April 23, 2006
Liz published this at 3:53 pm
Gosh You Look Great
You have your act totally together. You know how to answer every question. You can explain how to capitalize on your strengths and how you make your weaknesses irrelevant. You can explain your biggest challenge and how you handled it with finesse and outstanding interpersonal skills. Your resume is a personal branding brochure and an inviting picture of who you are. You can see yourself as a leader and explain what your best traits are in simple, clear sound bytes. Your personal branding BIG IDEA shines through your eyes, your words, and everything you do. You are cool.
That doesn’t change the fact that job [and client] hunting is stressful. Even if you didn’t put your pants on backwards.
Make Google Your Friend
That first meeting or interview is right up there as one of the most stressful things we do. One way to lower the stress level is to do what you already did, prepare can so that you’re looking good. A second is to know as much as you can about where you’re going. Make Google your friend.
- Google the company. Folks are Googling you these days. You should be Googling them. Find their website. Get to know a bit about them. Crawl all over it to find two or three questions about the company. You don’t necessarily have to ask the questions, but you’ll have them during the meeting. During a meeting two weeks ago I was able to say, I know exactly the product you’re talking about. I saw it on the website last night. The comment received a smile from my new client.
- Google the person you’re contacting for an interview. You’d be surprised how a little information from a few minutes on Google can make a letter of introduction seem more personal. A letter I wrote last year included the following sentence. Did you know that your peace corps information is still on the Internet? I bet that was a once in a lifetime experience. The woman I wrote it to knew I was serious enough to do my homework. You might also check WhosWhoo?! at Yahoo?
There are plenty more, such as fresh up before the meeting. I’m sure you know most of the usual tips. Those two are the big ones that don’t often get mentioned. Let us know if you have good ones that you’ve discovered.
Myths about Meeting with Clients and Potential Employers
It’s only human that any event of importance has myths and mysteries that grow up around it. Job hunting and client prospecting are no different. Here are a few that need debunking.
- A resume must follow the rules. We’ve already covered that. Please see Your Resume-The Brand YOU Brochure. A resume, like any other well-written document should have exactly as many words as it needs and not one word more — or less.
- A cover letter shouldn’t take long. Please don’t say that near me. Your cover letter is your chance to show your personality. If you ask, I’ll write an example cover letter as a post, and we can dissect it together. Cover letters separate one resume from another. Cover letters get more jobs than resumes do. If you can’t do a dazzler, write the best one you can and hire someone like me to edit it for you.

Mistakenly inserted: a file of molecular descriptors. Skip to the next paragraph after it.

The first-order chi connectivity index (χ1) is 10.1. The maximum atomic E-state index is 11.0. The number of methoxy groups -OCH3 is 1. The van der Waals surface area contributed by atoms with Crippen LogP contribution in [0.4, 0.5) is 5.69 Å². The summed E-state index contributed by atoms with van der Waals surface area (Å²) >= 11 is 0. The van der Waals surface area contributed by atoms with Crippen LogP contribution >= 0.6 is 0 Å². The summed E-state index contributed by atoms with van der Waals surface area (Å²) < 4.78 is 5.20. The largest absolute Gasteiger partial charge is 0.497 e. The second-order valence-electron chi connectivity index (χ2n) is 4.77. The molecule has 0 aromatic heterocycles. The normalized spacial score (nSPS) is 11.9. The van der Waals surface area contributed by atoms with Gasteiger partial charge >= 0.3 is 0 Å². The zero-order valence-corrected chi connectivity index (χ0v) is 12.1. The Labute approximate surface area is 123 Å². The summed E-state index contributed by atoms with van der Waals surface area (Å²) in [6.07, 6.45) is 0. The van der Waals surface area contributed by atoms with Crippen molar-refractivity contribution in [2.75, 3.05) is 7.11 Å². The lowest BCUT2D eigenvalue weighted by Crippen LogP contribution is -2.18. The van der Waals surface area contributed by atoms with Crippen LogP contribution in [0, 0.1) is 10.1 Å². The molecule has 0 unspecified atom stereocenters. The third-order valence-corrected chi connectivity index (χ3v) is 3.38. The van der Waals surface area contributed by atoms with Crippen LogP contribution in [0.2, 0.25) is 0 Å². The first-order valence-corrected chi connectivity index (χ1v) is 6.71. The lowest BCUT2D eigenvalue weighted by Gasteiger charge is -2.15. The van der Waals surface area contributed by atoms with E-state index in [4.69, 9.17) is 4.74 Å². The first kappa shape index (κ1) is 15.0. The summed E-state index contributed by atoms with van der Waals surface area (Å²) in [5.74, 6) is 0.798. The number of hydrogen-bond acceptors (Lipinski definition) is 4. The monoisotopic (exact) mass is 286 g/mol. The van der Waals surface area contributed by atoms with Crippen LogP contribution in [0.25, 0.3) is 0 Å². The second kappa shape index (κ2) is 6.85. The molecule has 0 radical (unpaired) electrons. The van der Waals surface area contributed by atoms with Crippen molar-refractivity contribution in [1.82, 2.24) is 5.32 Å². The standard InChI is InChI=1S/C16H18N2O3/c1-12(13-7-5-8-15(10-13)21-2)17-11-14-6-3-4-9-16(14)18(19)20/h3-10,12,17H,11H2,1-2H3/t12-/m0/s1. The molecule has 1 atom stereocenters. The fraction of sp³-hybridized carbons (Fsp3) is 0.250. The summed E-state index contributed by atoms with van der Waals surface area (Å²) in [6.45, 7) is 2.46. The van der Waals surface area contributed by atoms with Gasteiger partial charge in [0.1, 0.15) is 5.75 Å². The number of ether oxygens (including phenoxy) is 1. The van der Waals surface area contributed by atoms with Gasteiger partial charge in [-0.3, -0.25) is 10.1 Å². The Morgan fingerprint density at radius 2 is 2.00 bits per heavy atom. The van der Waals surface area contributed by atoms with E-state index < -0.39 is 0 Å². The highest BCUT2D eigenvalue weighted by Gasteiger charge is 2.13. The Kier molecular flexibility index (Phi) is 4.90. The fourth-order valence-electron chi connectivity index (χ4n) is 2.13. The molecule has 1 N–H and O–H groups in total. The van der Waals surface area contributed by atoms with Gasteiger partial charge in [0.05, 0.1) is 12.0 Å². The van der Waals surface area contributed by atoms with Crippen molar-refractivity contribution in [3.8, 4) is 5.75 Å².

- You should apply for all jobs, even those that you don’t want. This gets a big IT DEPENDS. If you’re serious that you’d never do the job, don’t waste everyone’s time to get experience–that’s selfish. Beside, if you’re really not interested, you won’t have a good meeting, and you’ll give a bad impression. On the other hand, if you’re only a bit uncertain, then do go check out the job or the client. Surprises do happen.
- The world is flat. No, the world is round, and so are most actions — as in what you do often returns. Every person that you meet counts. If you land the job or client, that person at the front desk or the one on the telephone may be your colleague. He or she could be someone you need one day when you’re in a pinch. Be nice to everyone. It doesn’t take much.
I put that last myth because, well, I’m the nice one.
Negotiating the Meeting
The best advice I’ve learned about first meetings with potential employers or clients are these three tips.
- The first one to name a number loses. To me that’s self-explanatory. If I say a number, they’re not going to go higher. If they ask, I usually answer with . . . what the work is worth, let’s talk a little more about what’s involved and what you usually pay for this kind of work.
- In any negotiation, the one most willing to walk away from the table wins. It’s true, the less you want something, the more power you have. If you calmly explain that you cannot accept the job for that amount and they need you, you just might get the project.
- When you’ve made the sale, don’t buy it back. Basically that means say “thank you” and shut up.
That was fun. While you’re out there, find me a few clients too would you?
Seriously, what did I leave out? What myths do you know, and what works for you?
–ME “Liz” Strauss
Brand YOUÃ¢â‚¬â€œCapitalize on Your Strengths
Brand YOUÃ¢â‚¬â€œMaking Your Weaknesses Irrelevant
Brand YOUÃ¢â‚¬â€œWhatÃ¢â‚¬â„¢s the BIG IDEA?
Images & Sound-Bytes of a Brand YOU Leader